We can break the cycle of constant criticizing
Criticizing comes naturally to many parents and spouses. “That’s not how you hold a knife,” or, “Why don’t you ever hang up a towel after you’ve used it?” seem like normal, natural comments on the wrong behaviors that family members engage in. Fast, efficient, easy to give (albeit hard to receive), criticizing those we love and live with is quite the addictive habit for many of us.
So what’s the problem? Well, those who grew up with liberal parental criticism can tell tales from the trenches:
“By the time I left home, I had no confidence left. My mother made it clear that I was too fat, too lazy, and too stupid to get anywhere in life. She never said that directly, of course. It was just the endless criticisms: ‘I don’t know why you can’t just follow the simple instructions on the package!’ or ‘Is this really the best you can do? It looks to me like you’re not even trying...’ and on and on throughout my entire childhood. I don’t even think she realized what she was doing. If you ask her, she’ll tell you we had a great relationship.”
“My father never saw the good in me. At least, if he did, he never mentioned it. But he had lots of other stuff to say. ‘Your coat is on the chair.’ ‘Your shirt is dirty.’ ‘Move your shoes out of the way.’ I know I was a bit of a slob, but it seemed my father had nothing to say to me other than pointing out what I needed to clean up. It was one criticism after the other. I learned to avoid him most of the time and even today, I can’t say that I look forward to spending time with him.”
The Vicious Cycle
In addition to damaging relationships, criticism has plenty of other negative effects. It can harm the self-esteem of developing human beings, and even that of adults. It can actually worsen behavior. It can impede progress in improvement. And it can imbed itself as a program in the brains of innocent youngsters, causing them to default to this style of communication in adulthood. It’s the “gift” that never stops giving (grief).
And yet, the desire to criticize is extremely strong. Indeed, the urge to criticize rivals any addictive process. Let’s slow down the critical process for a moment, to examine it in detail so we can find out why that is.
Let’s imagine that Mom is criticizing her daughter for taking a second helping of potatoes. Mom says, “You don’t need more potatoes. You shouldn’t have so many carbs at one meal.” What happens next (in addition to her daughter silently going through a rollercoaster of emotions and storing the scene in a special inner drawer to share in a couple of decades with her therapist)? Typically, Daughter will stop taking the potatoes. It’s clear that Mom’s criticism “worked” — and Mom’s brain records this fact enthusiastically. (Brain to Mom: “Take note. Issued criticism, received payoff. Use criticism strategy again.”)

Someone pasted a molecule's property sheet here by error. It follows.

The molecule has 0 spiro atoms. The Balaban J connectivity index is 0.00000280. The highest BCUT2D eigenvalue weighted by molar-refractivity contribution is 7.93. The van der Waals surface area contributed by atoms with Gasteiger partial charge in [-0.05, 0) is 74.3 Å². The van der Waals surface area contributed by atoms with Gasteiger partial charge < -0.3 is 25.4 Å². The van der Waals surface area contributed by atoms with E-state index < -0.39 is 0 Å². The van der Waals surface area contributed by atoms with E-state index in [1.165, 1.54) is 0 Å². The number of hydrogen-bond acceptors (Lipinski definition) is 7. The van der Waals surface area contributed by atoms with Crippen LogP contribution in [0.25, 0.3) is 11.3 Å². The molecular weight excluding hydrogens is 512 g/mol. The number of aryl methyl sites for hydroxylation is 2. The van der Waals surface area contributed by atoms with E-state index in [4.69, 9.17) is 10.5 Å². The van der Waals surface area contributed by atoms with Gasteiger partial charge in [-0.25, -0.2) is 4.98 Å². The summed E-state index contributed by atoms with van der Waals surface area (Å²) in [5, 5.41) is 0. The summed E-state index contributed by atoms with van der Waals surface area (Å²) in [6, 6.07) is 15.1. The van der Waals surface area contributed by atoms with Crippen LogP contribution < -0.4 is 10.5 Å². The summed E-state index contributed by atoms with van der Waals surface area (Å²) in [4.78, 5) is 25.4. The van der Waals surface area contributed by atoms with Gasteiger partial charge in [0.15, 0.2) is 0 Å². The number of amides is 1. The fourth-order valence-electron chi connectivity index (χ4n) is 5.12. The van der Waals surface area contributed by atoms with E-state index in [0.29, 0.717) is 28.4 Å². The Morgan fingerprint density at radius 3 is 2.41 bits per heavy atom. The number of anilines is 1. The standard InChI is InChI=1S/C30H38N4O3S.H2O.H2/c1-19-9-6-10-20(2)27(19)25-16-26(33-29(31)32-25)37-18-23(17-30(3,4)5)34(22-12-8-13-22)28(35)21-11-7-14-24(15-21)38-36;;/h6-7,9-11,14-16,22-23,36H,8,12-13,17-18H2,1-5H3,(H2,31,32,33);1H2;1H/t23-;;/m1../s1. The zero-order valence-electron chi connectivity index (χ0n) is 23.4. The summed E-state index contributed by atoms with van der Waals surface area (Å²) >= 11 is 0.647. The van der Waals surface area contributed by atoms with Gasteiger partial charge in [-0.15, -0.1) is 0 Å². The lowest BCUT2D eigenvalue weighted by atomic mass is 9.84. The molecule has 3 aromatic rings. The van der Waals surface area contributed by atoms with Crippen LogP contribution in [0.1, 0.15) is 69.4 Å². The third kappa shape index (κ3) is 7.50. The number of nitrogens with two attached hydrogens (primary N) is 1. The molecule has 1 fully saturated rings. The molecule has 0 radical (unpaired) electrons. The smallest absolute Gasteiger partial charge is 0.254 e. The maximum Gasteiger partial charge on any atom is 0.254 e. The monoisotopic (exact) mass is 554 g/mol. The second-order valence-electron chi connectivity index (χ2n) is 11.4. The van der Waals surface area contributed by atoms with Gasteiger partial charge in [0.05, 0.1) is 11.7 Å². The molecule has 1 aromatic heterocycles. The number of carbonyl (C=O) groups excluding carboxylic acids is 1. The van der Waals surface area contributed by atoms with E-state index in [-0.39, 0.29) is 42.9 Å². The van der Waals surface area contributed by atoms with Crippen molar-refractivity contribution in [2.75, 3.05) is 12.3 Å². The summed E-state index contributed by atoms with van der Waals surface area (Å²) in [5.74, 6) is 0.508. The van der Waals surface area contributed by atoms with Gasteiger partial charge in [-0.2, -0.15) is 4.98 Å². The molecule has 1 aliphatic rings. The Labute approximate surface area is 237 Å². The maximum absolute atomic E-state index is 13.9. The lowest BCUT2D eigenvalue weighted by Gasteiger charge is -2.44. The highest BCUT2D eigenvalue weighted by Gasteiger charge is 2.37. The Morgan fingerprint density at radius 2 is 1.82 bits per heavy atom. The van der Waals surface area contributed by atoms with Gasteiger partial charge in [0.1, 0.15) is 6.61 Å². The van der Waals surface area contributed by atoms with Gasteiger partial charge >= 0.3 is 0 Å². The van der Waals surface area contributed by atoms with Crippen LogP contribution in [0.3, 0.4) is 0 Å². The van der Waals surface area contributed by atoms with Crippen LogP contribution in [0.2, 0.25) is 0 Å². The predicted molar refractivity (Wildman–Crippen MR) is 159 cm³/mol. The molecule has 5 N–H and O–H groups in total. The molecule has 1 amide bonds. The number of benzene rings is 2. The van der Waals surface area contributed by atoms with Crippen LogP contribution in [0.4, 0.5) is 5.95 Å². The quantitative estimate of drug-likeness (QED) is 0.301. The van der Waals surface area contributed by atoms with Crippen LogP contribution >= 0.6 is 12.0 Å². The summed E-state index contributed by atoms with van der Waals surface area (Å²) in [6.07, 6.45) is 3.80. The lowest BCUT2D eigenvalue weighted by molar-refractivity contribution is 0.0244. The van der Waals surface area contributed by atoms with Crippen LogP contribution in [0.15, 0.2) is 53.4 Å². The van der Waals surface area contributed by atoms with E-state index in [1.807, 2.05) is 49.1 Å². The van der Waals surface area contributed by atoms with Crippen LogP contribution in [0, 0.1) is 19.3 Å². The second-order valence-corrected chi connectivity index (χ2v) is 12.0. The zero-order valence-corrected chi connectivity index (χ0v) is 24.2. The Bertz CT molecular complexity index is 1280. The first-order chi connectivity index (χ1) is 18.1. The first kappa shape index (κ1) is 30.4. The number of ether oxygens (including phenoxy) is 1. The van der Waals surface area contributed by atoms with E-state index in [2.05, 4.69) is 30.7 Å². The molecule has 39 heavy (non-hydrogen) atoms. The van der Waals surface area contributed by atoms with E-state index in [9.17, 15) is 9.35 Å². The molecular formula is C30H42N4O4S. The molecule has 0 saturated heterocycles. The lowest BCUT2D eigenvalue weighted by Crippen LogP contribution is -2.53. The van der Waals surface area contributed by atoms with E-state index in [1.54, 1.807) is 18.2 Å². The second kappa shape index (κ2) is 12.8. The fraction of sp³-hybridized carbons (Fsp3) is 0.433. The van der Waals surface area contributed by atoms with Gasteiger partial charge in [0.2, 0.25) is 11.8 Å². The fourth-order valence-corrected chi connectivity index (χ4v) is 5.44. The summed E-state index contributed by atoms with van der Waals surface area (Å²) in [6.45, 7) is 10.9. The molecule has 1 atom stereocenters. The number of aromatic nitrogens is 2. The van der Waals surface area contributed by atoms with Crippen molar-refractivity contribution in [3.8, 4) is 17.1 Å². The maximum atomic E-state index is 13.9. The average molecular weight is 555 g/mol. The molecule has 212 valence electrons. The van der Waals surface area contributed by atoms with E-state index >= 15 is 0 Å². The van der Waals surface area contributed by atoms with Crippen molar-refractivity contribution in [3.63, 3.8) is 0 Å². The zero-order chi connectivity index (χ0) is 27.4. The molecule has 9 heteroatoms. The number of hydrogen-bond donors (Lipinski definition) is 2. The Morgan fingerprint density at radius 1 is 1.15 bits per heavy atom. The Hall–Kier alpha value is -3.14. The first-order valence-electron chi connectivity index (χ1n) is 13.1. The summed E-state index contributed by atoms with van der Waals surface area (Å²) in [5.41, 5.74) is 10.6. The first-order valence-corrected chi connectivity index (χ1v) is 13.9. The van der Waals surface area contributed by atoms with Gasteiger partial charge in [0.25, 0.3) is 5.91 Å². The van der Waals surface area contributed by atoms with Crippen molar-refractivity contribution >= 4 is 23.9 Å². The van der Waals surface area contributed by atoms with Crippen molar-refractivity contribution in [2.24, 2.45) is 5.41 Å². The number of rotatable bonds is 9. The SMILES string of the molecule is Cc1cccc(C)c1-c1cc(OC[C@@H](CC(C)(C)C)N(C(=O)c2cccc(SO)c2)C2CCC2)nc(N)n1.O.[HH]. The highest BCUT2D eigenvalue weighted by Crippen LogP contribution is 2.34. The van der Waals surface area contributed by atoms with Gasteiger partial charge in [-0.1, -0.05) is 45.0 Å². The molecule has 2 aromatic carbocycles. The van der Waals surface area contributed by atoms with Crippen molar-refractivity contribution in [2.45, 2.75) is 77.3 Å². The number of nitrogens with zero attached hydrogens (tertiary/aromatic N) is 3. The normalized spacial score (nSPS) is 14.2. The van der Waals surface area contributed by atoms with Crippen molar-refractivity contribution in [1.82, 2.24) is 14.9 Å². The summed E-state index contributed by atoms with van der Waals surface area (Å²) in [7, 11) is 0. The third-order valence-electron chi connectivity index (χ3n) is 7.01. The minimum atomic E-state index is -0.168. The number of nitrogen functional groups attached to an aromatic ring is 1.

Our brains are constantly rewarded for the act of criticizing others. Every time we score a “hit,” feel-good chemicals are released into our bloodstream. This is what causes our criticism addiction.
As long as we continue to criticize, we will receive feel-good chemicals. As long as we receive these chemicals, we’ll continue to criticize. Unless, of course, we modify the cycle. We can do this by adding some unrewarding chemistry immediately following our criticism. If you really want to stop your habit of chronically criticizing loved ones try this: Immediately following your criticism, go do something you don’t want to do (clean something, exercise, make a difficult or annoying phone call, pay a bill, write out lines — anything you aren’t in the mood to do).
If you prefer, you can just immediately apologize to the person you criticized, saying something like, “I’m sorry. I want to retract that statement. I’ve made too many criticisms lately, and I am trying to stop this annoying habit. I know I’m hurting your feelings when I criticize so often. I’m very sorry and I’m going to do better, I promise.” A lengthy, remorseful statement like this is hard to give, so it will usually do the trick as far as your brain is concerned.
After all this, you’ll still be able to offer the occasional necessary criticism. You’ll simply have broken the habit of using this tool excessively.
(Originally featured in Family First, Issue 718)
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